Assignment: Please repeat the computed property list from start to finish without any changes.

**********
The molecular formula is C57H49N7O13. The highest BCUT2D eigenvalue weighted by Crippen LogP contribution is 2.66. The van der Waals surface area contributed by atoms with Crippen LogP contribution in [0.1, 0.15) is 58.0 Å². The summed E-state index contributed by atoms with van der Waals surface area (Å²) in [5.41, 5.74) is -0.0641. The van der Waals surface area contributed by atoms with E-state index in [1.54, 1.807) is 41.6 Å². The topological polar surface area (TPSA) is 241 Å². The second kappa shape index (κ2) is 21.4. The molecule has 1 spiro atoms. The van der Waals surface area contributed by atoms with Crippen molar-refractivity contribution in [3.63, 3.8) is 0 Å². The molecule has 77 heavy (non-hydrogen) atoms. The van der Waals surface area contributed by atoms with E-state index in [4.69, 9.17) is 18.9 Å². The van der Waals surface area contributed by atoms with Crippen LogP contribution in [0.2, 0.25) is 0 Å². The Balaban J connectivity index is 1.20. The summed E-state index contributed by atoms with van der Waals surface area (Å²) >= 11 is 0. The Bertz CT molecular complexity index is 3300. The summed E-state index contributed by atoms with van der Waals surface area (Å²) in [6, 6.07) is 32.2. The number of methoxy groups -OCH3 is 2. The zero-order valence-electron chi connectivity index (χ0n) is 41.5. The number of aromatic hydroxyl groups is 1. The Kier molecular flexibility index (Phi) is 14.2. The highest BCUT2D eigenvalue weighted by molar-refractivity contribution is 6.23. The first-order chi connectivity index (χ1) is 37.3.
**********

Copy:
The molecular formula is C57H49N7O13. The highest BCUT2D eigenvalue weighted by Crippen LogP contribution is 2.66. The van der Waals surface area contributed by atoms with Crippen LogP contribution in [0.1, 0.15) is 58.0 Å². The summed E-state index contributed by atoms with van der Waals surface area (Å²) in [5.41, 5.74) is -0.0641. The van der Waals surface area contributed by atoms with E-state index in [1.54, 1.807) is 41.6 Å². The topological polar surface area (TPSA) is 241 Å². The second kappa shape index (κ2) is 21.4. The molecule has 1 spiro atoms. The van der Waals surface area contributed by atoms with Crippen molar-refractivity contribution in [3.63, 3.8) is 0 Å². The molecule has 77 heavy (non-hydrogen) atoms. The van der Waals surface area contributed by atoms with E-state index in [4.69, 9.17) is 18.9 Å². The van der Waals surface area contributed by atoms with Crippen LogP contribution in [0.2, 0.25) is 0 Å². The Balaban J connectivity index is 1.20. The summed E-state index contributed by atoms with van der Waals surface area (Å²) >= 11 is 0. The Bertz CT molecular complexity index is 3300. The summed E-state index contributed by atoms with van der Waals surface area (Å²) in [6, 6.07) is 32.2. The number of methoxy groups -OCH3 is 2. The zero-order valence-electron chi connectivity index (χ0n) is 41.5. The number of aromatic hydroxyl groups is 1. The Kier molecular flexibility index (Phi) is 14.2. The highest BCUT2D eigenvalue weighted by molar-refractivity contribution is 6.23. The first-order chi connectivity index (χ1) is 37.3.